The Charlie Foundation had its yearly symposium in Banff, Canada a few weeks ago and it reminded me just how much everyone on the Ketogenic diet owes this foundation for making this fringe form of treatment for epilepsy visible and available again. We want to personally thank The Charlie Foundation for opening the floodgates and raising awareness of the Ketogenic Diet as a treatment for not just epilepsy, but also for Glut1 DS and other metabolic and genetic disorders
Like Charlie Abrahams, my son Drake will be on the diet long term. He won’t be able to wean off of it after two or three years like the majority of epilepsy kids. This is it. Self denial will have to be a permanent facet of his personality. But we feel lucky that we are doing this “special diet” in 2016, twenty-two years after this Dateline Special.
This Dateline Special from 1994, of the Abrahams family, is the first time many people had heard of the Ketogenic diet. For the first time in four decades the Ketogenic diet had publicity!
It is amazing to me that if it wasn’t for the Abrahams, one lone doctor and his dedicated dietician, the Ketogenic diet wouldn’t exist as a treatment for Glut1 Deficiency or Epilepsy today! In the 90’s the Ketogenic diet was all but forgotten — an antiquated treatment that had been replaced by anticonvulsant drugs. Dr. John Freeman and his unwavering dietician Millicent Kelly (who by then was in her 70’s) were the only people who still practiced this diet in the world! and on only just a handful of patients at Hopkins.
John Hopkins Hospital was coincidently the first hospital in the 20’s and then the last hospital in the 90’s that still prescribed the Ketogenic diet to epilepsy patients. But by the 90s, it wasn’t an accepted treatment — perhaps because there were so many cutting edge seizure medications or perhaps it was seemingly too hard for kids to comply with (as if watching your kid have seizures, or in my case struggle with ataxia, is any easier!). Then Jim Abrahams, a Hollywood movie producer, re-discovered the diet as a last resort treatment for his son Charlie’s difficult to control epilepsy. After Charlie endured thousands of seizures, possible permanent cognitive delay, EEGs, MRIs, CAT scans, PET scan, medications, brain surgery, homeopathic treatments, faith healing and countless prayers, his parents started Charlie on the Ketogenic diet at Hopkins… and it immediately worked!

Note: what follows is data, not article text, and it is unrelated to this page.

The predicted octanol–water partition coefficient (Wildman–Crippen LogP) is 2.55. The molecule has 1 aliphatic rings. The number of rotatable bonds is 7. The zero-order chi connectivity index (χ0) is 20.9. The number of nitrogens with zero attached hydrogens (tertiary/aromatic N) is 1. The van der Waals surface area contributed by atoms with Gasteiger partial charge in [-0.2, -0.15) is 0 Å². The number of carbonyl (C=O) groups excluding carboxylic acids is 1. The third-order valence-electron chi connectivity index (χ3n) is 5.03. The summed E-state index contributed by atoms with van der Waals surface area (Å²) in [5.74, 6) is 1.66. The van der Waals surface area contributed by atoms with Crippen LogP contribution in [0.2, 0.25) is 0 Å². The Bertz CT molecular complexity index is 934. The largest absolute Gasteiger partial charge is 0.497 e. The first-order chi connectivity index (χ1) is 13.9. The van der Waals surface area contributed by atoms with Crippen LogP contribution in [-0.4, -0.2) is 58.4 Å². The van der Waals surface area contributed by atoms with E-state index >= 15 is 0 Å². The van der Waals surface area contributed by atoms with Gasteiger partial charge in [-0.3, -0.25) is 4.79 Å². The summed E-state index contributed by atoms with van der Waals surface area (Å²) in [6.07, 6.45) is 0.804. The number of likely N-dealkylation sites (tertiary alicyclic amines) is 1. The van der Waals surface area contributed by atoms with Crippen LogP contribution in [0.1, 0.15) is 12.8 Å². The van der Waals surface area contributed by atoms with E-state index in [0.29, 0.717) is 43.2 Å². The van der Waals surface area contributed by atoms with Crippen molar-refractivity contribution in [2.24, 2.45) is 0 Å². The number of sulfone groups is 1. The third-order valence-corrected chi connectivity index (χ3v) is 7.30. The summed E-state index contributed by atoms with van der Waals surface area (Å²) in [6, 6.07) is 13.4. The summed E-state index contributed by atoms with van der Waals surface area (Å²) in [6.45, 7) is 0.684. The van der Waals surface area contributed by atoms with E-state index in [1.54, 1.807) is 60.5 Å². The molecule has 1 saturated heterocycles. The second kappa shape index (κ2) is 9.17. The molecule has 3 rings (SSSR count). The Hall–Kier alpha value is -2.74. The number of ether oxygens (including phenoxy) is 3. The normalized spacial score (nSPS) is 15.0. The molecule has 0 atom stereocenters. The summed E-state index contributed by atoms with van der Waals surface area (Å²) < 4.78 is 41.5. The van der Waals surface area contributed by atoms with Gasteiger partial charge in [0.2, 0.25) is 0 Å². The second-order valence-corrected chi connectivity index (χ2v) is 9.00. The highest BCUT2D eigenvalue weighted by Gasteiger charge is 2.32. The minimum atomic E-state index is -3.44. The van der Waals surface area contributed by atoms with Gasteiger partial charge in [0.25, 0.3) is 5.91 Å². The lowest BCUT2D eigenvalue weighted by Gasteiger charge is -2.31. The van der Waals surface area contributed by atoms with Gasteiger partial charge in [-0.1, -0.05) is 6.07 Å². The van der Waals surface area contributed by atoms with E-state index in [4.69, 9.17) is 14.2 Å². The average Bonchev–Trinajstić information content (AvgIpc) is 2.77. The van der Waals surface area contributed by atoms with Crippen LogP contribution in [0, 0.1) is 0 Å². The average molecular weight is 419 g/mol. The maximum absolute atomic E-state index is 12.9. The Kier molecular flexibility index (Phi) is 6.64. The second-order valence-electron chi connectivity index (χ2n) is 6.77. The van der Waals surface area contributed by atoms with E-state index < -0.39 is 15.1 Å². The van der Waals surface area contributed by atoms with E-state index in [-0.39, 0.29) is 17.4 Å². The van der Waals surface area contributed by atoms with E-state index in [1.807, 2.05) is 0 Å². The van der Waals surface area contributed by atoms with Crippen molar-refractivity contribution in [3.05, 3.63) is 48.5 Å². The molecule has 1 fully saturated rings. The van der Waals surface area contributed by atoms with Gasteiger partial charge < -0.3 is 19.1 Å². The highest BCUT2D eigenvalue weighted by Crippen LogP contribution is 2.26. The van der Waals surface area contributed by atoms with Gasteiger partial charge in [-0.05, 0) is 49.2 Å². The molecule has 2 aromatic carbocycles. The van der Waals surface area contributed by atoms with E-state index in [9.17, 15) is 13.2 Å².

The Abrahams family was extremely angry and frustrated that they hadn’t been informed about this dietary treatment sooner — that the medical community promoted a fruitless brain surgery over a proven and effective treatment! And that they, along with other parents of Epilepsy kids, were actively discouraged from starting the Ketogenic diet once they had discovered it even existed! Why on earth would doctors keep prescribing anticonvulsant drug after anticonvulsant drug, when they know the likelihood of it helping decreases each time. Sadly, it is perhaps because there was no way a drug company could make this diet into a pill and make a profit off of it.
Alarmingly, when Charlie’s initial doctor was asked why he actively avoided the Ketogenic diet as a treatment, he said, “because I don’t think we had exhausted all of the medical approaches yet. There were actually other medications that we hadn’t tried yet.” Hindsight in this case tells us that the medical profession sometimes ignores food as medicine to the detriment of patients.
It took Ken and I three years to make our way to the correct diagnosis and treatment for Drake, and having this dietary treatment as the first form of treatment for Glut1 Deficiency is directly linked to the Charlie Foundations efforts. We wonder what Drake’s life would be like if we hadn’t started the Ketogenic diet 9 months ago. Drake thrives on this high-fat, low carb-diet, yet it is a mystery that Drake is cognitively and physically normal for a kid with Glut1. He does have mild delays, but perhaps Drake would have more delays or permanent brain damage if he hadn’t started the Ketogenic diet when he did. Maybe if he had started the Ketogenic diet sooner, he would be further along now — we will never know.
Hopefully the medical community can let other parents know about this diet sooner. Perhaps after two seizure meds fail, rather than three. And like I have said before, focusing on how hard the diet is misses the point and might set some parents up to fail! The medical community should take it’s cues from The Charlie Foundation and instead champion how much easier it is to have a dietary treatment that can have miraculous results for some kids with Glut1 Deficiency and Epilepsy. It’s not a cure, but it is so much better than watching your child suffer or take fruitless medications.
We do want to be clear, seizure medications in many cases provide good seizure control and can be very effective. I don’t know much about seizures or epilepsy, but I do feel lucky that when we did get Drake’s genetic test results, the Ketogenic diet was immediately offered and discussed with us.
Check out this link to read more about the history of the Ketogenic Diet.
I suspect that this decade and the next will provide more clear answers about the mechanisms of everything we put into our body and how our genes, body, and biome manifest as us – healthy or sick, or somewhere in between. Drugs in some cases are one ingredient of that mix to keep us thriving; but magic pills are unlikely to be the entire solution. Sometimes – this time –food is medicine. Thanks to Millicent Kelly, and the tenacity of other parents, my kitchen is the prescribed pharmacy that keeps Drake healthy, one chocolate-covered breakfast cookie at a time.